The most challenging problem for fresh organic chemistry students to overcome is the vast scale of the topic. Introductory organic chemistry books are well over a thousand pages long, and the students have to absorb huge amounts of material. A synthetic question puts all of this knowledge to the test. It asks the student: “If you wanted to make this particular molecule (picture given) from ‘scratch’ – simpler chemicals that you could easily buy – how would you do it?” What chemicals would be necessary, and how many steps would it take? Would you have to heat or chill the reaction flask? Some synthetic pathways require upwards of ten steps, all in a row, starting with a very simple chemical building block and gradually transforming it step-wise into the desired product.
These questions challenge students because their minds are so awash in the sea of learned reactions and structures that they have difficulty designing these pathways from the beginning point. They will probably agree, after the fact, that the pathway makes sense, but coming up with it on their own seems almost possible to them. The key tool that an educator needs to give his students – in order to help them in this area – is the procedure known as retrosynthetic analysis. Some students rebel against this idea, but it’s very important that an educator be stern with his/her students and insist that they approach the problem in this fashion.
Retrosynthetic analysis involves starting not at the beginning, but at the end. Look at the final structure, the desired structure, and ask yourself how this compound could be made. Don’t worry about what the starting material would have to be to get you there, just focus on one functional group – say, a double bond – and ask yourself, how would I make that? What reactions do I know that produce double bonds? Pick one of them, and write those reactants down, and then write down what the starting material must have been, given those conditions. Then, focus on the starting material that you wrote down. Is that material simple, and commercially available? If so, congratulations: the problem is finished. If not, focus on one of its key functional groups – maybe an alcohol – and ask yourself, what reactions do I know that produce alcohols? Write those conditions down, and then write down what the starting material must have been, to get you that product. This process continues all the way back, as the starting materials get simpler and simpler, until finally you’ve reached something which is available from a chemical supplier, and acts as the initial starting material as it can be easily purchased. The synthetic pathway has been solved. Thinking about the problem “retrosynthetically” – in reverse – has revealed the solution to the student.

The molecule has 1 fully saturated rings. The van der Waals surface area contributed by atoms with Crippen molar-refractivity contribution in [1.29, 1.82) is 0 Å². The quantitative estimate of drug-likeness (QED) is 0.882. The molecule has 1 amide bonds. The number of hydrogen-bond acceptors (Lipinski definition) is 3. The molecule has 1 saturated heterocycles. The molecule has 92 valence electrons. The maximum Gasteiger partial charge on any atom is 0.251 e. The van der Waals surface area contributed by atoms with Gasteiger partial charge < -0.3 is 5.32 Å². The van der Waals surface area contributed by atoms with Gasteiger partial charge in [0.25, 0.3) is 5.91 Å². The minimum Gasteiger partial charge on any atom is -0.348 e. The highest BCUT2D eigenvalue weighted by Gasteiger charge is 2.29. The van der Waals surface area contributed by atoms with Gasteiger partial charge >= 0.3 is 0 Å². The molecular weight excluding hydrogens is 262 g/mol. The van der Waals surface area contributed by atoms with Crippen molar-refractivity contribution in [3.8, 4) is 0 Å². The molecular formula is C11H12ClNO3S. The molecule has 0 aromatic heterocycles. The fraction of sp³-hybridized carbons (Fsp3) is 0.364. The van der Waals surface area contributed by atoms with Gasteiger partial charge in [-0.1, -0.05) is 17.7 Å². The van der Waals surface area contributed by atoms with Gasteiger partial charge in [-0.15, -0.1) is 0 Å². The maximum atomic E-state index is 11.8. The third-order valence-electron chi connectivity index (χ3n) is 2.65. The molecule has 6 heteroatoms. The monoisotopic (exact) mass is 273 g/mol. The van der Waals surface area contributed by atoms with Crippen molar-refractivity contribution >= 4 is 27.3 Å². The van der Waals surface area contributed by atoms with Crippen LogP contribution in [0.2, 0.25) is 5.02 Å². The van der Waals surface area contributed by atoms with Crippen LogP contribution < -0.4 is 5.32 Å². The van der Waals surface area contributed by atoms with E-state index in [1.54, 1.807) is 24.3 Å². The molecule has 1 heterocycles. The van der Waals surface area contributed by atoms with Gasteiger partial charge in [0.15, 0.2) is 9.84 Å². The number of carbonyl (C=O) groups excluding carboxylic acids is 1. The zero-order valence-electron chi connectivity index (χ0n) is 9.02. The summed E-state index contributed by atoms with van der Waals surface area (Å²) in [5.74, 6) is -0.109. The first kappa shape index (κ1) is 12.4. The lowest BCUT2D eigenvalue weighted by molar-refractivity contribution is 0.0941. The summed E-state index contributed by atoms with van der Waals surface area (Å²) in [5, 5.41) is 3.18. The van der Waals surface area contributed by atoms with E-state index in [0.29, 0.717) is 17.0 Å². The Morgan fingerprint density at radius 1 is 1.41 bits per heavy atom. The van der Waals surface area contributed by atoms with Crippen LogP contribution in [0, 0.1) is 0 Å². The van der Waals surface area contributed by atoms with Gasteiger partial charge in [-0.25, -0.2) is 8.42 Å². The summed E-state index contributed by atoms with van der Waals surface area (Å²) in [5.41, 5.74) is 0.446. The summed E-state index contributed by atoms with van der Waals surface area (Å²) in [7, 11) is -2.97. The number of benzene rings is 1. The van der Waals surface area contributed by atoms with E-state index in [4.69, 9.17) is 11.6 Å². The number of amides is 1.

This approach is difficult for students, as I said, and I think it’s primarily for two reasons. First, students often don’t realize just how free organic chemistry can be. There are often multiple ways of achieving a common goal, and there is more than one “correct” answer. Compare this to subjects such as math, or even some of the other sciences, and you see how rare this is really is. This triggers confusion in the students mind, as we often see the existence of more than one correct answer as proof that something must be wrong with our reasoning. As an educator, you have to break your students from that method of thinking. Stress to your students at all times that there are multiple ways of solving just about any synthetic question, and that any answer given which is correct in its methodology and in the behavior of its atoms and electrons will be counted as correct. Give them examples; show to them just how much freedom they have when it comes to designing a reaction sequence.
The other problem students often encounter is their reluctance to doodle. It sounds crazy, but it’s true. I see more and more students with each passing year who decline to write down incorrect answers on scratch paper. If they can’t come up with the correct answer in their head, they refuse to write anything, and freeze up. This behavior absolutely needs to be broken and as an educator, you need to take a leading role. Show your students the power of doodling, of writing down incomplete and often incorrect answers as a method of ruling out those approaches. Students are not penalized based on what is on scratch paper, and they’re not wasting anything more important that a pennies worth of ink and blank sheets. They need to feel free to write down anything that comes to their mind. As long as they circle their final answer, or scratch out everything but their final answer, they will not be penalized. It is only by this process of writing down ideas – thinking with the pencil, so to speak – that I myself, an organic chemist of more than fifteen years experience, can come up with the best synthetic route. It is not a trick, it is not a crutch, it is the correct way of doing things. Students need to be shown that this method is very acceptable and that it may be the only method by which they can come up with the correct answer.
Retrosynthetic analysis is very powerful, and your students need to learn it. Teaching it to them requires that you overcome several mental barriers that students have solidly in place. By being the shining example, and reassuring them during your lectures, you will give them the confidence they need to adopt this method and you’ll be transforming them into very clever, very creative organic chemists. We definitely need more of those!